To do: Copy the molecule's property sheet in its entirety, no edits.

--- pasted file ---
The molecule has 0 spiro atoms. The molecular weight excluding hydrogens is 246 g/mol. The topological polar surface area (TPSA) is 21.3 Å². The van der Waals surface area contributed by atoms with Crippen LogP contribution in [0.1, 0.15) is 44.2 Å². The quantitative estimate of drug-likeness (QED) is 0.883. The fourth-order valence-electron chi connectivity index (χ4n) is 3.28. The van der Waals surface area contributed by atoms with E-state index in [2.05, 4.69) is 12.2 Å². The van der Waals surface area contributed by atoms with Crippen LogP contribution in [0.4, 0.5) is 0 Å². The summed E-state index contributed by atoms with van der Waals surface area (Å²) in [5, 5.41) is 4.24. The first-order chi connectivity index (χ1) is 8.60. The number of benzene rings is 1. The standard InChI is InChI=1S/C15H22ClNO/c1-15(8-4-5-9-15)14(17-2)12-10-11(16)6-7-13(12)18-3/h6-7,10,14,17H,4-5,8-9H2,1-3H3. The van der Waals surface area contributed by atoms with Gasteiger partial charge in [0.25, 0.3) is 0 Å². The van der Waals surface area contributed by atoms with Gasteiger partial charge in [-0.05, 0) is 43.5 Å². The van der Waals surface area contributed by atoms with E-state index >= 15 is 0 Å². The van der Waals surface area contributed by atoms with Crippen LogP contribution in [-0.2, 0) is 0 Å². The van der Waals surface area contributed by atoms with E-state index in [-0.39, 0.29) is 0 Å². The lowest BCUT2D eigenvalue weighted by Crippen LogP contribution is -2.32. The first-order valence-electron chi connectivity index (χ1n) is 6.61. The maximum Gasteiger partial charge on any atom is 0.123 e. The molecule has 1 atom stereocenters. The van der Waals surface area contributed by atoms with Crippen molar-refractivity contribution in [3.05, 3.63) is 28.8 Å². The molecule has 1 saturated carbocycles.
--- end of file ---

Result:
The molecule has 0 spiro atoms. The molecular weight excluding hydrogens is 246 g/mol. The topological polar surface area (TPSA) is 21.3 Å². The van der Waals surface area contributed by atoms with Crippen LogP contribution in [0.1, 0.15) is 44.2 Å². The quantitative estimate of drug-likeness (QED) is 0.883. The fourth-order valence-electron chi connectivity index (χ4n) is 3.28. The van der Waals surface area contributed by atoms with E-state index in [2.05, 4.69) is 12.2 Å². The van der Waals surface area contributed by atoms with Crippen LogP contribution in [0.4, 0.5) is 0 Å². The summed E-state index contributed by atoms with van der Waals surface area (Å²) in [5, 5.41) is 4.24. The first-order chi connectivity index (χ1) is 8.60. The number of benzene rings is 1. The standard InChI is InChI=1S/C15H22ClNO/c1-15(8-4-5-9-15)14(17-2)12-10-11(16)6-7-13(12)18-3/h6-7,10,14,17H,4-5,8-9H2,1-3H3. The van der Waals surface area contributed by atoms with Gasteiger partial charge in [0.25, 0.3) is 0 Å². The van der Waals surface area contributed by atoms with Gasteiger partial charge in [-0.05, 0) is 43.5 Å². The van der Waals surface area contributed by atoms with E-state index >= 15 is 0 Å². The van der Waals surface area contributed by atoms with Crippen LogP contribution in [-0.2, 0) is 0 Å². The van der Waals surface area contributed by atoms with E-state index in [-0.39, 0.29) is 0 Å². The lowest BCUT2D eigenvalue weighted by Crippen LogP contribution is -2.32. The first-order valence-electron chi connectivity index (χ1n) is 6.61. The maximum Gasteiger partial charge on any atom is 0.123 e. The molecule has 1 atom stereocenters. The van der Waals surface area contributed by atoms with Crippen molar-refractivity contribution in [3.05, 3.63) is 28.8 Å². The molecule has 1 saturated carbocycles.